Do dog trackers create privacy issues? (GDPR and Security)

dog trackers and privacy

The concern is that if a client’s dog wears a GPS tracker, can the client see not only where their dog has been, but also each stop you made to collect and drop off any other dogs on your group walk that day. Let’s take a look and see if you’re right to be concerned.

TLDR: If a dog owner uses a GPS tracker on their dog and does not publish the tracking information publically then its use is within the law

What’s the difference between a dog’s microchip and a GPS tracker?

Microchip: A microchip is primarily used for identification purposes. It contains a unique identification number that is associated with the pet owner’s contact information. If a lost dog is found, a veterinarian or animal shelter can scan the microchip to retrieve the owner’s contact details. Microchips cannot be tracked on a dog.

GPS Tracker: A GPS tracker, on the other hand, is designed for real-time location tracking. It allows pet owners to monitor their dog’s location in real-time using GPS technology. This is especially useful for tracking a pet that is on the move or lost.

Currently (December 2023) the technology doesn’t exist (at least not available to the public) to implant a GPS tracker into your dog.


How far do GPS trackers range?

GPS trackers, unlike Bluetooth trackers, do not have a limited range. As long as the unit can get a signal then it can be tracked.

GPS is a global positioning system (GPS) working through a network of satellites and receiving devices used to determine the location of something on Earth. A GPS receiver in the device listens for the signals from these satellites. Once the receiver calculates its distance from four or more GPS satellites, it can track where you are.

How accurate are GPS trackers?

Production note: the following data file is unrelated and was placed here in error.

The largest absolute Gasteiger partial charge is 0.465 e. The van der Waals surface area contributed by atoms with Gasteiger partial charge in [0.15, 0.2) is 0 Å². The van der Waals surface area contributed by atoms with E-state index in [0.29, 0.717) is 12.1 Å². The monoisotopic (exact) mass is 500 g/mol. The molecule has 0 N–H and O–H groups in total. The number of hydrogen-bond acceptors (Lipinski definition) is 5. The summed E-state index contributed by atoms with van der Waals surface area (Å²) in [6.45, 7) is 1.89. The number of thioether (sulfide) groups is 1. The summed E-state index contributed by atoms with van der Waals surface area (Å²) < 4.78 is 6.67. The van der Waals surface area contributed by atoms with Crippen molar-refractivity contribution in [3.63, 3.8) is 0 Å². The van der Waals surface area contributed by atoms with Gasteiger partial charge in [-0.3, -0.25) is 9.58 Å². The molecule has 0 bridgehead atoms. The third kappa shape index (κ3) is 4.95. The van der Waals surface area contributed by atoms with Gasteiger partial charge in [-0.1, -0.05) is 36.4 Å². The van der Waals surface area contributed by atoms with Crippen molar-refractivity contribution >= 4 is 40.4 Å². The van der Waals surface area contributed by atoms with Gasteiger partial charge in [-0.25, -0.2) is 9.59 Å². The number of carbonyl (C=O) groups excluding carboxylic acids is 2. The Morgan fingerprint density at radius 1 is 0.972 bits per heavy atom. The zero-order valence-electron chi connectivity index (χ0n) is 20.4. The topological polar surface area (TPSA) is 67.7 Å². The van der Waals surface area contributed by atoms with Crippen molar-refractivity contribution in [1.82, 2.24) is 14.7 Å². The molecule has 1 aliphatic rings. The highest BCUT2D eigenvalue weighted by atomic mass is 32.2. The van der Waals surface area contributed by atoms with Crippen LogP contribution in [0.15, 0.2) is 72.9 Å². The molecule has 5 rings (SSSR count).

A typical receiving unit (tracker or mobile phone) will pinpoint your position to within 5 metres (16 feet).

Can owners see live data only when looking or can they see the route I drove and the addresses of collected dogs?

Depending on the type of tracker and their subscription plan, it’s perfectly possible to see both live tracking data from a dog’s GPS collar and also historical tracking data from their entire route that day (and previous days)


Dog trackers and GDPR

The EU’s GDPR legislation does not apply to animals or pets, therefore no laws are being broken if a dog in your care wears a GPS tracker, whether you or the owner placed the tracker on the dog.

Even if an owner can see which house you went to directly after collecting their dog this information is not covered by GDPR rules as the information cannot directly identify an individual. All they have is an address which would be the same as walking down a street and stopping outside a random house. They have no way of identifying an individual with purely that information.

The owner of the tracker is not processing the data beyond the scope of “purely personal or household activity” as defined in Article 2 of the GDPR and is therefore able to continue tracking their dog without breaking any rules. An exception to this is if they make public the information, such as posting their dog’s entire route on the internet for anyone to see.

Pet Technology and the Internet of Things

By the end of 2022 an estimated 13.1 billion pet related devices were expected to be connected to the internet including GPS trackers along with pet cameras, remote treat dispensers and toys, and even feeding stations.

A lot of these devices are equipped with cameras and microphones, making them part of a wider security risk in your homes, especially those with children. And yet the lack of security built into these devices is based on a lack of regulations regarding the data related to animals and pets. Pet data is not considered identifying information in the GDPR legislation.

Common Sense Approach

Although you may have concerns, in reality, an owner who has booked you to walk their dog and has put a tracker on their dog, is unlikely to do anything untoward with the route information they might glean from that tracker.

They have entrusted you to take care of their dog and other than the first week or so of having the tracker and it being a novelty to see the dogs route, they probably won’t even look at it unless there’s an issue (the dog getting lost / double checking the dog had been for a walk).

A higher concern would be the security of the information gathered by that tracker that is stored by the tracking company, and on the owner’s phone as investigated by this recent study into pet tech.

This article is written for information purposes based on widely available advice online and primarily by the UK government online at


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